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Working together

Aug 05, 2007 06:16 AM
by Pablo Sender

Tibetan Buddhism (Vajrayana) has several schools (four main ones, and 
many other sub-schools). They have different lineages of Masters, 
different techniques, different approaches, and still they have a 
certain sense of unity. They don't declare one school to be higher 
than the other, nor do they blame other's Masters (although some of 
them were very close to black magic). They consider that karma takes 
you to a particular school, and many monks were in several schools 
until they found that which suited them best. The Dalai Lama even 
includes Theravada and Mahayana Schools as part of the integral 
Buddhist path.
Is it possible for the Theosophical movement to have such an 
inclusive (shall we say, theosophical?) attitude, so that the 
different societies may work together?
Of course, to do that, the only way I see is accepting the other 
(society) as they are (just as it happens in our daily life with 
people). If, for example, the condition is that non-Adyar TS should 
read Leadbeater, or that Adyar TS shouldn't, then it is not possible 
any work together. Whether we like it or not, the current societies 
already have their own lines of work and development. It is useless 
(and from my point of view, erroneous) to try to change them. 
How can we talk about the unity of religions and the spirit of 
tolerance between them if we are not an example of that? Sadly, to 
me, the Buddhist movement is morally much more entitled to teach that 
that the theosophical movement. 
Let's present to the world a united theosophical movement, based on 
those theosophical foundations that are tolerance, brotherhood, and 
freedom of thought. 
It is not that you have to identify yourself with every society 
(although that'd be a big step forward) but if someone asks about the 
different societies you can say something like: "they are working on 
one aspect of the theosophical work, our society on other. I feel 
more attracted towards this kind of work and approach."
Of course, being "continually at each other's throats" should end. I 
know that for some people it may be hard to understand, but I don't 
see the necessity of declearing this or that leader saint or sinner. 
That is a hero worshipping we should be get rid of within the 
theosophical movement.
Is that working together possible?

--- In, Cass Silva <silva_cass@...> wrote:
> From what I can gather, everyone hated each other.  They were 
continually at each other's throats.  There was arrogance concerning 
the esoteric and exoteric leadership, all in all it was an unholy 
mess.  Are the different societies finally working together?  If this 
can't be established, what hope is there for the real teachings.
>   Cass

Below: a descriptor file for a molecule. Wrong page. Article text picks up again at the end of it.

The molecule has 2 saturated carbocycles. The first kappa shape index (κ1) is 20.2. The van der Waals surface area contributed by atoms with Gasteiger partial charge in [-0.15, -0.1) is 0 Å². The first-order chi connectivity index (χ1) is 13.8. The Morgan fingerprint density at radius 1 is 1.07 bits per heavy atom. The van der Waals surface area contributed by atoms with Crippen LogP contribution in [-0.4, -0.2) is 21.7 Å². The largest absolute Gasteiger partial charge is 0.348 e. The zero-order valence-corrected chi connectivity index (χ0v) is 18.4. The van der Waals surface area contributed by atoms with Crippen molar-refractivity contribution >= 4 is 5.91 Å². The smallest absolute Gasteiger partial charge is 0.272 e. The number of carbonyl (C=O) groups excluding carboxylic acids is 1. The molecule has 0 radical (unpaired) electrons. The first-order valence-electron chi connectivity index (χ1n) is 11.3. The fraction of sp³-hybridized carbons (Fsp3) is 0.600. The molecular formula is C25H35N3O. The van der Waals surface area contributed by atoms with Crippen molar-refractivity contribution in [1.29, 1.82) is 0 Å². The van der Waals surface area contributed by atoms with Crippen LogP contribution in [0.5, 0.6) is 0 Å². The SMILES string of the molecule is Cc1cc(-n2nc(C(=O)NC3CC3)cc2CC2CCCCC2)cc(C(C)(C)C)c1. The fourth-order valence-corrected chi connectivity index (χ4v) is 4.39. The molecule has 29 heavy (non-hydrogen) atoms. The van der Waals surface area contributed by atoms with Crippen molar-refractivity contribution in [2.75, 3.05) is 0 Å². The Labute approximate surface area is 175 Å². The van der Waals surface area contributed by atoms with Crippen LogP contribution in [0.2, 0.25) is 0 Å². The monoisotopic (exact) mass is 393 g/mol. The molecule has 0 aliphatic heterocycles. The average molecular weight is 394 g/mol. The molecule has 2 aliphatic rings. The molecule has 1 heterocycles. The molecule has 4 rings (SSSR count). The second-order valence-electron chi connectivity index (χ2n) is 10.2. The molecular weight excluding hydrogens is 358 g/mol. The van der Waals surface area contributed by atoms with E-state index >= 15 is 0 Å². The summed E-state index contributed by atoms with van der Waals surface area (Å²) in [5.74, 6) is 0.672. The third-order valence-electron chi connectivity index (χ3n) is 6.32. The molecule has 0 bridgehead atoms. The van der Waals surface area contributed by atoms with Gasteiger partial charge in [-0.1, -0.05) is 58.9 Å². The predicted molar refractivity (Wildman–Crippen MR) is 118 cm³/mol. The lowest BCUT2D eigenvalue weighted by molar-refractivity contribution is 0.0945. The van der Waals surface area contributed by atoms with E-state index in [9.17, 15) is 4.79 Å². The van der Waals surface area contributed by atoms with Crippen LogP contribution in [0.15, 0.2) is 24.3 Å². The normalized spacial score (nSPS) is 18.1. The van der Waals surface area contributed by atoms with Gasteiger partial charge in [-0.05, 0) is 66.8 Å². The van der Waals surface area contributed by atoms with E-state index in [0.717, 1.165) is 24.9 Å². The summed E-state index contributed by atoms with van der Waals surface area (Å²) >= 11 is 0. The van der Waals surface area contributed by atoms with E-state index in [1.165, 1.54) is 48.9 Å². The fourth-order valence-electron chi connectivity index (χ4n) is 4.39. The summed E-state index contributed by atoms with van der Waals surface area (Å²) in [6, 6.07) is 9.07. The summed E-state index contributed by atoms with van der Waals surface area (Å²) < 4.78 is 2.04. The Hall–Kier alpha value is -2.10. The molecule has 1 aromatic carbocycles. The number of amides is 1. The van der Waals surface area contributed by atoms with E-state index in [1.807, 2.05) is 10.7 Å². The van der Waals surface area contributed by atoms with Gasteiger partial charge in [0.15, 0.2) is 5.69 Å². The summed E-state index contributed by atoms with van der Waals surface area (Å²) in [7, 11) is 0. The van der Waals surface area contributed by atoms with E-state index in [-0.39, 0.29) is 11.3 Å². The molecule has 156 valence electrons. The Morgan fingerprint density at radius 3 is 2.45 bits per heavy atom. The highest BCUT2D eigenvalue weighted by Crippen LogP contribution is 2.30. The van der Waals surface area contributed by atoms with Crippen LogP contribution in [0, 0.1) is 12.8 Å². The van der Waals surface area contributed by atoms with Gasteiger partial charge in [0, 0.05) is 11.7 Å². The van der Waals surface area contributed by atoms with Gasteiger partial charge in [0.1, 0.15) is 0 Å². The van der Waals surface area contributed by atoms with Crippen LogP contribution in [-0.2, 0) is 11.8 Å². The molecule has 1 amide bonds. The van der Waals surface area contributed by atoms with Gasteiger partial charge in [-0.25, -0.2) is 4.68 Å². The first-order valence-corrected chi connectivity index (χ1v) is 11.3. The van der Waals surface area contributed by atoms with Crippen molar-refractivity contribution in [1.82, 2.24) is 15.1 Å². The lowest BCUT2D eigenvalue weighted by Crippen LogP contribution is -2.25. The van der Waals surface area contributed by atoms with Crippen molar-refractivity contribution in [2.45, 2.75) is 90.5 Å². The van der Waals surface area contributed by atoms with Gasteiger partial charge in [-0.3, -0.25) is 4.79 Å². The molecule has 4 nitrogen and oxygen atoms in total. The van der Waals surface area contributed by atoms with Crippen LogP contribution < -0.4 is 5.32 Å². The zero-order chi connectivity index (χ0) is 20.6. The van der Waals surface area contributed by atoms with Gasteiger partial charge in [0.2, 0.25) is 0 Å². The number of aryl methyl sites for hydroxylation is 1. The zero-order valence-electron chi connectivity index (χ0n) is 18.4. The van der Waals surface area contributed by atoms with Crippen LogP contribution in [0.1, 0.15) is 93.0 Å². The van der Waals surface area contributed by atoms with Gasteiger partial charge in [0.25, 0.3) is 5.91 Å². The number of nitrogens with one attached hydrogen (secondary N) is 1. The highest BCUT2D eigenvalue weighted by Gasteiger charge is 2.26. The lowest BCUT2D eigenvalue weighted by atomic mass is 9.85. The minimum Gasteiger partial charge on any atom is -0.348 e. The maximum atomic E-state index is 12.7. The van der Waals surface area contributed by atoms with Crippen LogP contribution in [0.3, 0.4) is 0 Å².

>   ps the quitting smoking is getting to me!!!
> danielhcaldwell <danielhcaldwell@...> wrote:
>           BELOW is what Robert Crosbie (the founder of the United 
Lodge of 
> Theosophists) wrote about Mrs. Katherine Tingley in 1907. 
> Crosbie's words follow ---
> ----------------------------------------------------------
> "...I am slow to turn back from any task I have set myself, and am
> prone to excuse inconsistencies and deviation in others, so that
> although I had begun to doubt, and to see, it was more than a year
> afterwards before I saw so clearly and unmistakably that I took
> occasion to tell Mrs. T. [Tingley] the facts as I saw them, and to
> state my intention to withdraw from all connection with her. She
> tried of course in every way to change my determination, but finding
> me unchangeable, she let me go, and as I afterwards heard, gave out
> that she had sent me away for "bad conduct" - just what I do not
> know. This of course, to "save her own face" as the Chinese say. I
> am quite will aware of her capacities in the above direction form 
> history of others who had discovered her real character, and left;
> there is no slander too low or mean for her to use in such cases to
> justify herself. Sorry as I am to say it, such is the character of
> Katherine Tingley, the Leader of the Theosophical Movement 
> the World, as she styles herself - (there is more of it that is
> simply too nauseating to write.) It was a hard schooling for me, but
> it had its good uses and effects. I feel no enmity towards her; I
> truly pity her and would help her do right any time it might be in 
> power. I also feel most deeply towards those who are held in mental
> bondage by her; but nothing can be done - they must open their own
> eyes, they are not in a condition to have them opened by anyone 
> . . . Katherine with a large number of her "students" are in this
> city this evening giving the play of "A Midsummer Night's Dream"; It
> will be beautifully staged, and everything will be done to give a
> fine impression - undoubtedly with success.
> She will also speak in Belasco Theater on Sunday eve on "Some
> Practical Lessons in Human Life", and will doubtless present a fair
> picture to the mind's eye; and yet she is as I have said. Those who
> see these pictures would not believe anything different from what
> they see - and she knows it, and preys upon the best and noblest in
> human nature for her own ends. I tremble for the Karma she
> invokes. . . . "
> ----------------------------------------------------------
> Quoted from:
> One might compare Crosbie's words with those of G. de Purucker which
> can be found at:
> But see also Crosbie's PRE-1907 views of Mrs. Tingley which can be 
> found at:
> Daniel
> ---------------------------------
> Need a vacation? Get great deals to amazing places on Yahoo! 
> [Non-text portions of this message have been removed]

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